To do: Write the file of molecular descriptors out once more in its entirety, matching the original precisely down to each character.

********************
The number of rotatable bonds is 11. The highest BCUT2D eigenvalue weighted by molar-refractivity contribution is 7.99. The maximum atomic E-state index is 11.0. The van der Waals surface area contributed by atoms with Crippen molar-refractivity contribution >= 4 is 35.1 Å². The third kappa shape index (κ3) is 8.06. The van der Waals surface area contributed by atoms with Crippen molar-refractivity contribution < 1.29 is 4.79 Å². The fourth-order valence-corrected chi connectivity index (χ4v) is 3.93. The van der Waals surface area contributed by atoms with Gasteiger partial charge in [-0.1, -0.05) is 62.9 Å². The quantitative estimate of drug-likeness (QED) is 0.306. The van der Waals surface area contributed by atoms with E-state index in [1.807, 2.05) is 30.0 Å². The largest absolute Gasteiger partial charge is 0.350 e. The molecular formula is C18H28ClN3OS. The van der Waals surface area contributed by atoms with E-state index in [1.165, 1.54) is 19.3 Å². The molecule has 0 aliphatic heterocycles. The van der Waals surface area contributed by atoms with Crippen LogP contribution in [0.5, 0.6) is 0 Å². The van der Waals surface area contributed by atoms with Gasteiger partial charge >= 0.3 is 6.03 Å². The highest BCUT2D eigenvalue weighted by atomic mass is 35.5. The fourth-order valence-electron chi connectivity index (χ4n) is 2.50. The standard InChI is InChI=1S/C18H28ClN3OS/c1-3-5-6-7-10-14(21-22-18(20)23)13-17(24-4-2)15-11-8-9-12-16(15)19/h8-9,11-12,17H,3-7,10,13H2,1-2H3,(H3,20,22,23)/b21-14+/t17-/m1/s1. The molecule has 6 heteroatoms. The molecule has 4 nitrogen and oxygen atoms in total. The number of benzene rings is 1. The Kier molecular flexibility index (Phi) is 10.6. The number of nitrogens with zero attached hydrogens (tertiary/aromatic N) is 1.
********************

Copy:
The number of rotatable bonds is 11. The highest BCUT2D eigenvalue weighted by molar-refractivity contribution is 7.99. The maximum atomic E-state index is 11.0. The van der Waals surface area contributed by atoms with Crippen molar-refractivity contribution >= 4 is 35.1 Å². The third kappa shape index (κ3) is 8.06. The van der Waals surface area contributed by atoms with Crippen molar-refractivity contribution < 1.29 is 4.79 Å². The fourth-order valence-corrected chi connectivity index (χ4v) is 3.93. The van der Waals surface area contributed by atoms with Gasteiger partial charge in [-0.1, -0.05) is 62.9 Å². The quantitative estimate of drug-likeness (QED) is 0.306. The van der Waals surface area contributed by atoms with E-state index in [1.807, 2.05) is 30.0 Å². The largest absolute Gasteiger partial charge is 0.350 e. The molecular formula is C18H28ClN3OS. The van der Waals surface area contributed by atoms with E-state index in [1.165, 1.54) is 19.3 Å². The molecule has 0 aliphatic heterocycles. The van der Waals surface area contributed by atoms with Crippen LogP contribution in [0.5, 0.6) is 0 Å². The van der Waals surface area contributed by atoms with Gasteiger partial charge >= 0.3 is 6.03 Å². The highest BCUT2D eigenvalue weighted by atomic mass is 35.5. The fourth-order valence-electron chi connectivity index (χ4n) is 2.50. The standard InChI is InChI=1S/C18H28ClN3OS/c1-3-5-6-7-10-14(21-22-18(20)23)13-17(24-4-2)15-11-8-9-12-16(15)19/h8-9,11-12,17H,3-7,10,13H2,1-2H3,(H3,20,22,23)/b21-14+/t17-/m1/s1. The molecule has 6 heteroatoms. The molecule has 4 nitrogen and oxygen atoms in total. The number of benzene rings is 1. The Kier molecular flexibility index (Phi) is 10.6. The number of nitrogens with zero attached hydrogens (tertiary/aromatic N) is 1.